Dynamics of religious group growth and survival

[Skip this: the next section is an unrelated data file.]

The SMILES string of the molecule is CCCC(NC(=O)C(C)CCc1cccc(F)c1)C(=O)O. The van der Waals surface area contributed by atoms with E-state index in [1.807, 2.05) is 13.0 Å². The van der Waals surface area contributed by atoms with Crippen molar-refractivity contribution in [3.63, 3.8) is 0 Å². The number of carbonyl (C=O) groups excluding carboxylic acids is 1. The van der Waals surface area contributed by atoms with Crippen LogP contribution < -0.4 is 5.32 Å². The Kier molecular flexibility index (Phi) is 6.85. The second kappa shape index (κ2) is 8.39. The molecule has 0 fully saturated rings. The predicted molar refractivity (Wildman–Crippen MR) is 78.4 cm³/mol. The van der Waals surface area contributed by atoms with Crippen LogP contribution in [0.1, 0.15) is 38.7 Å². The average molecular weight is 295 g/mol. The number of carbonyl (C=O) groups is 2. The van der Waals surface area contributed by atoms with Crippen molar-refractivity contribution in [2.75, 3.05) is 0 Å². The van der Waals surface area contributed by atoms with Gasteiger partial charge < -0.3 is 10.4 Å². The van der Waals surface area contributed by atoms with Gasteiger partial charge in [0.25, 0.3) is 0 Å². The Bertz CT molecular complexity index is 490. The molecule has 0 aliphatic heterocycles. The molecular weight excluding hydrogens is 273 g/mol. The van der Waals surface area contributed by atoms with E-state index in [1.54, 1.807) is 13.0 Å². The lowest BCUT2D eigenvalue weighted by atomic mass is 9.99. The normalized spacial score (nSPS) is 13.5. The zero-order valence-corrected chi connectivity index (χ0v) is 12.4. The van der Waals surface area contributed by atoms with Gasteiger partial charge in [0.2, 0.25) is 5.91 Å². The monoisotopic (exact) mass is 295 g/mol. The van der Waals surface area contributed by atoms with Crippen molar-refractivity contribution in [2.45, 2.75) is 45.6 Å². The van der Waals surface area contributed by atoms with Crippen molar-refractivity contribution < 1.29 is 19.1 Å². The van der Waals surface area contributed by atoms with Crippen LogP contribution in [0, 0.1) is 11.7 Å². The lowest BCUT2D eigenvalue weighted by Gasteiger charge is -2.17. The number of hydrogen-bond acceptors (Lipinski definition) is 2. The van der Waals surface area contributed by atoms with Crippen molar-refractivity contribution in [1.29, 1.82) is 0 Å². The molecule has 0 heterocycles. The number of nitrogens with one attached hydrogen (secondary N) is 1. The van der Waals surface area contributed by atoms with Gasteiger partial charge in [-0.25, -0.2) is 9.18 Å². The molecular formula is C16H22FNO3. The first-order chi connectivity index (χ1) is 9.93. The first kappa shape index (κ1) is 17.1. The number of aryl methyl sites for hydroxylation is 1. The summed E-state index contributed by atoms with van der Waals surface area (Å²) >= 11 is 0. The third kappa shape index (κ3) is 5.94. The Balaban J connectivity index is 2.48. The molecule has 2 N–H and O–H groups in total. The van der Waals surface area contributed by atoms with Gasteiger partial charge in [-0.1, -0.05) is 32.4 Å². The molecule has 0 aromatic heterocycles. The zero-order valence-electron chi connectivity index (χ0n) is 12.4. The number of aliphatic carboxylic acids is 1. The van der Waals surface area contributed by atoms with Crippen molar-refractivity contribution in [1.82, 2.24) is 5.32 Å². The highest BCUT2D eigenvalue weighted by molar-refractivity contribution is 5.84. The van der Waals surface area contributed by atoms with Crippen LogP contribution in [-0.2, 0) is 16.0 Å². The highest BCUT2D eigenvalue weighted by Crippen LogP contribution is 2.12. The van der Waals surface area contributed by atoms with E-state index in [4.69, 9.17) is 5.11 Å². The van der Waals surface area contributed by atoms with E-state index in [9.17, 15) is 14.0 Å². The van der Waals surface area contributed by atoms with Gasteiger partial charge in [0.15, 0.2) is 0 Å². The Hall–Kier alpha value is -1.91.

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We model and analyze the dynamics of religious group membership and size. A groups is distinguished by its strictness, which determines how much time group members are expected to spend contributing to the group. Individuals differ in their rate of return for time spent outside of their religious group. We construct a utility function that individuals attempt to maximize, then find a Nash Equilibrium for religious group participation with a heterogeneous population. We then model dynamics of group size by including birth, death, and switching of individuals between groups. Group switching depends on the strictness preferences of individuals and their probability of encountering members of other groups. We show that in the case of only two groups one with finite strictness and the other with zero there is a clear parameter combination that determines whether the non-zero strictness group can survive over time, which is more difficult at higher strictness levels. At the same time, we show that a higher than average birthrate can allow even the highest strictness groups to survive. We also study the dynamics of several groups, gaining insight into strategic choices of strictness values and displaying the rich behavior of the model. We then move to the simultaneous-move two-group game where groups can set up their strictnesses strategically to optimize the goals of the group. Affiliations are assumed to have three types and each type of group has its own group utility function. Analysis on the utility functions and Nash equilibria presents different behaviors of various types of groups. Finally, we numerically simulated the process of new groups entering the religious marketplace which can be viewed as a sequence of Stackelberg games. Simulation results show how the different types of religious groups distinguish themselves with regard to strictness.